Ethics Choices

“Every employee must take responsibility for acting with integrity, even when this means making difficult choices.” A phrase like this appears in many codes of ethics. It is a statement that reminds employees how they ought to act, and is easy to understand in concept, but is not necessarily easy to put into practice. Why is that? How can your ethics program help employees make difficult choices when they need to?

One reason that it is difficult to make the right choice when faced with an ethical dilemma is that not all choices are either “right” or “wrong”.  Rushworth Kidder, in his book How Good People Make Tough Choices, asserts that right-versus-wrong situations represent “moral temptations” rather than “ethical dilemmas”.  Most people are clear about what constitutes “wrong” behavior, at least within their culture and organization.  They may rationalize doing the wrong thing, using such excuses as “everyone is doing it” or “they owe me”, but they know it is wrong.

People encounter particularly tough choices, Kidder says, in right-versus-right situations; these represent true ethical dilemmas because each side firmly rooted in people’s basic core values. These dilemmas fall into four general categories: honesty versus loyalty, short-term versus long-term, justice versus mercy, and individual versus community.

Organizations can reduce incidents of employees doing wrong with a comprehensive ethics program. Such a program will remind employees what’s expected via the code of ethics and other communication and training mechanisms, provide opportunities for employees to report wrongdoing with, for example, anonymous ethics hotlines, and deliver consequences to those who do the wrong thing.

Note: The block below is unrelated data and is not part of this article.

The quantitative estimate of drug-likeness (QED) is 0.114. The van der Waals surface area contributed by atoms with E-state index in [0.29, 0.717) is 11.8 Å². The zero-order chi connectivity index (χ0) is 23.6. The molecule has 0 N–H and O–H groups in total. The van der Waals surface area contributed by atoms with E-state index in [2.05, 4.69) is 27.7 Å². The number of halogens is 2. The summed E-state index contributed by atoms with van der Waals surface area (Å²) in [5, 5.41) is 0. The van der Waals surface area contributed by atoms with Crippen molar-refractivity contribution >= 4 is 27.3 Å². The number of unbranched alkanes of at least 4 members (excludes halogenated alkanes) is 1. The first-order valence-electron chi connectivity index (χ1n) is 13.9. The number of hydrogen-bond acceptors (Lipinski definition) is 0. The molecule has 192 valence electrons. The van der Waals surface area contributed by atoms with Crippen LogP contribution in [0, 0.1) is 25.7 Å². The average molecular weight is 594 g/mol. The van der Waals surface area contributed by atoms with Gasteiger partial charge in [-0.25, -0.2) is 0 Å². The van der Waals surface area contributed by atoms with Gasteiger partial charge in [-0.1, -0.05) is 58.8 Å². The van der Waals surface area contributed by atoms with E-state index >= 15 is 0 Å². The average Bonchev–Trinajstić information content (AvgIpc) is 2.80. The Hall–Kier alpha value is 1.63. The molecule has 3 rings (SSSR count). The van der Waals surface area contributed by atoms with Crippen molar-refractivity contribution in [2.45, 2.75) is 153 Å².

Organizations can also strive to remove conditions that may lead to wrongdoing. Ethical Advocate, in its training sessions on this topic, uses fire as an analogy. There are three conditions for fire to exist, oxygen, heat, and fuel. If any one of these conditions is removed, there will be no fire. There are also three conditions for wrongdoing to exist, perceived pressure, perceived opportunity, and rationalization. Removing any one of these conditions may not eliminate wrongdoing but will certainly reduce its occurrence.

Organizations can also help employees recognize and grapple with the potential ethical dilemmas of right-versus-right situations. A well-designed ethics training program with good case studies can help employees recognize ethical dilemmas that may occur and enable them to practice exercising judgment and reasoning in addressing these dilemmas. Effective training and other components of an effective ethics program will help employees make the difficult decisions and the right choices.

Ethical Advocate’s highly customizable ethics and compliance solutions and its training offerings will help your organization effectively manage risk and create a culture of ethics and accountability.  Contact us for more information.


Kidder, Rushworth M. How Good People Make Tough Choices: Resolving the Dilemma of Ethical Living, rev. ed. Harper: New York, 2009.